Image: Copyright Chiromancer
The cat – as with so many things this year – arrived in an unexpected way. The Belgian and I were enjoying a late-evening aperitif and some ‘hapjes’ (a.k.a. bar snacks) – when a skinny creature made it’s approach, miaowing plaintively.
Since we were living in two places and I was working in a third, pets were not on the agenda. We had only just had a funeral for the gerbil so I really didn’t need another crash course in pet care for step-parents!
‘Do not feed the cat!’ I was instructed. Which of course, I was compelled to ignore. Surely a small and surreptitious snack would not do any harm? ‘He won’t leave’ The Belgian muttered. And he was right…the next night the cat arrived for another late night bite. Clearly the cat was domesticated, so he must be someone’s pet. ‘If he is here again, I’m going to take him to the animal shelter’ said my husband, darkly.
Instead, he took the cat to the vet, got him micro-chipped, vaccinated and issued with a pet passport so he could travel. The Belgian is nothing if not kind-hearted, and that is why I married him! We named the cat Watson. He purrs louder than a tractor, and since his batteries must have been removed in one of his previous 9 lives, sleeps 18 hours per day. He is of course, totally perfect for us.
Sometimes in life, you get what you need, but it’s not necessarily what you thought you wanted. Thanks Watson, for being one of the good things in 2016.
I’m on the hunt for my next assignment, so I find myself speeding up to London a few times a week. Annoying meetings with headhunters – yep, dealing with people who make insincerity a career is part of the territory – and… in between meetings, the chance to spend time in a city in constant flux.
Which is why I found myself in my makeshift office (a.k.a. a seat with a view) on the SouthBank last week. Despite it’s brutalist architecture, it’s really grown on me over the years, and it’s a fantastic public space. Free wifi also means you can plug in, log on and at least give some semblance of being professional, though clearly my motives for being there are more to do with watching the world go by, than watching the clock.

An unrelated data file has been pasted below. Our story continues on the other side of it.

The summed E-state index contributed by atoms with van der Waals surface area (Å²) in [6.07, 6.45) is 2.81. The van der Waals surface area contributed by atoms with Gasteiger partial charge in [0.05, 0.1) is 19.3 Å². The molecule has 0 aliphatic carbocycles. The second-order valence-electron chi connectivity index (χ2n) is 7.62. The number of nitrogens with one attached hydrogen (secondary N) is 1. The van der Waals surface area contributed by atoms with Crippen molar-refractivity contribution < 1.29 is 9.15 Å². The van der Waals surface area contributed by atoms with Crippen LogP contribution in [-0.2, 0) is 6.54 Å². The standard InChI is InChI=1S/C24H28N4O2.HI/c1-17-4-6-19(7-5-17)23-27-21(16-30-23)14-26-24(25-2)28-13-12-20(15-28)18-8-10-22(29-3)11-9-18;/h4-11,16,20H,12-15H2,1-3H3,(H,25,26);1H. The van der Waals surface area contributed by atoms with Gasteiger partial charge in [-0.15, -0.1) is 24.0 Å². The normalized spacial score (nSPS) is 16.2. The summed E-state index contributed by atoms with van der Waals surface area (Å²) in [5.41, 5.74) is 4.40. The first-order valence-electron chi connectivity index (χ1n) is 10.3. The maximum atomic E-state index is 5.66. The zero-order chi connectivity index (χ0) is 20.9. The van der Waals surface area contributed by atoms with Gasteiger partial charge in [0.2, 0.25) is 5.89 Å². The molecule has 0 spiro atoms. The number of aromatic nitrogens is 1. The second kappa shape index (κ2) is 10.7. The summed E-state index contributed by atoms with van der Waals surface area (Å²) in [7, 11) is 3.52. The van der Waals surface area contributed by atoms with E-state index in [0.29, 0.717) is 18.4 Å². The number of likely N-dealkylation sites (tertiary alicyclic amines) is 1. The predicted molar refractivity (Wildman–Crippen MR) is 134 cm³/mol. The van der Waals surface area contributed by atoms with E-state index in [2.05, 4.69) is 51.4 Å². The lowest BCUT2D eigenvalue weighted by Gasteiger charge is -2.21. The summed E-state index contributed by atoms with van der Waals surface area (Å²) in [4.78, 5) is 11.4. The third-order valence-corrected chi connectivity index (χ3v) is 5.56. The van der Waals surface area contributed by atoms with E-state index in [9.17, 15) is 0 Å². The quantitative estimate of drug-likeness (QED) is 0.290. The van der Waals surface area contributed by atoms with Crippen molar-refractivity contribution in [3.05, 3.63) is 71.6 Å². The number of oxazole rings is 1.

As I looked out of the window, I observed a small boy, delightedly splashing in a puddle of water. He was about two, the puddle about 2 millimetres. I was particularly struck by the sheer joy with which he stomped about in his bright green wellies, and the utter glee on his face when sat down, and then proceeded to lie in the puddle of water. Needless to say…mom and dad were not best pleased with the end result, but small boy in green wellies laughed so much, that they began to laugh, and so did I.
Which got me thinking…as grown ups we are sometimes so busy chasing money, jobs, relationships, status, and the next best thing, that we forget what it’s like to enjoy each moment for what it is. Far better to have a child’s eye view – that simple innocence which comes from truly being oneself, the uncomplicated perspective that makes seeing and feeling real, not something you buy on-line. Life is precious. So, get your wellies and go find a puddle!